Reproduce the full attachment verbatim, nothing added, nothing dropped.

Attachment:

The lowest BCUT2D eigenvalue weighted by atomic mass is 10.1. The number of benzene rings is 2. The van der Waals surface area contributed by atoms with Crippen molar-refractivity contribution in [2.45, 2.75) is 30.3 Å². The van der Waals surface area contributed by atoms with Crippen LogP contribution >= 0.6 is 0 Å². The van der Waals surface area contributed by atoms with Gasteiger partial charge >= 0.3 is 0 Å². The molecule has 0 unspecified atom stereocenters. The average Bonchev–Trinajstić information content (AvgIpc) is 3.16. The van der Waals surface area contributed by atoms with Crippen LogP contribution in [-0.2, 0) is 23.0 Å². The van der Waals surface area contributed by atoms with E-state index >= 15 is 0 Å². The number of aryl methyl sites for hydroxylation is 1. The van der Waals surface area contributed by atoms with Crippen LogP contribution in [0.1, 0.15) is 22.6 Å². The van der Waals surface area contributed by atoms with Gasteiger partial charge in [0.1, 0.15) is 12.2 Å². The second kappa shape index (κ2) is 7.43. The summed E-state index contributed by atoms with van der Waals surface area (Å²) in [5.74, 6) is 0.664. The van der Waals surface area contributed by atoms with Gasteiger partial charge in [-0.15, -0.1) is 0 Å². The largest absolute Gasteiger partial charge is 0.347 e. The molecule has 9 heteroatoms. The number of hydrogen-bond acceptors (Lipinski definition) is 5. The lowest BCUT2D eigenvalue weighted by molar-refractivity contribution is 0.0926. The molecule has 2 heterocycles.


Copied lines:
The lowest BCUT2D eigenvalue weighted by atomic mass is 10.1. The number of benzene rings is 2. The van der Waals surface area contributed by atoms with Crippen molar-refractivity contribution in [2.45, 2.75) is 30.3 Å². The van der Waals surface area contributed by atoms with Crippen LogP contribution >= 0.6 is 0 Å². The van der Waals surface area contributed by atoms with Gasteiger partial charge >= 0.3 is 0 Å². The molecule has 0 unspecified atom stereocenters. The average Bonchev–Trinajstić information content (AvgIpc) is 3.16. The van der Waals surface area contributed by atoms with Crippen LogP contribution in [-0.2, 0) is 23.0 Å². The van der Waals surface area contributed by atoms with E-state index >= 15 is 0 Å². The number of aryl methyl sites for hydroxylation is 1. The van der Waals surface area contributed by atoms with Crippen LogP contribution in [0.1, 0.15) is 22.6 Å². The van der Waals surface area contributed by atoms with Gasteiger partial charge in [0.1, 0.15) is 12.2 Å². The second kappa shape index (κ2) is 7.43. The summed E-state index contributed by atoms with van der Waals surface area (Å²) in [5.74, 6) is 0.664. The van der Waals surface area contributed by atoms with Gasteiger partial charge in [-0.15, -0.1) is 0 Å². The largest absolute Gasteiger partial charge is 0.347 e. The molecule has 9 heteroatoms. The number of hydrogen-bond acceptors (Lipinski definition) is 5. The lowest BCUT2D eigenvalue weighted by molar-refractivity contribution is 0.0926. The molecule has 2 heterocycles.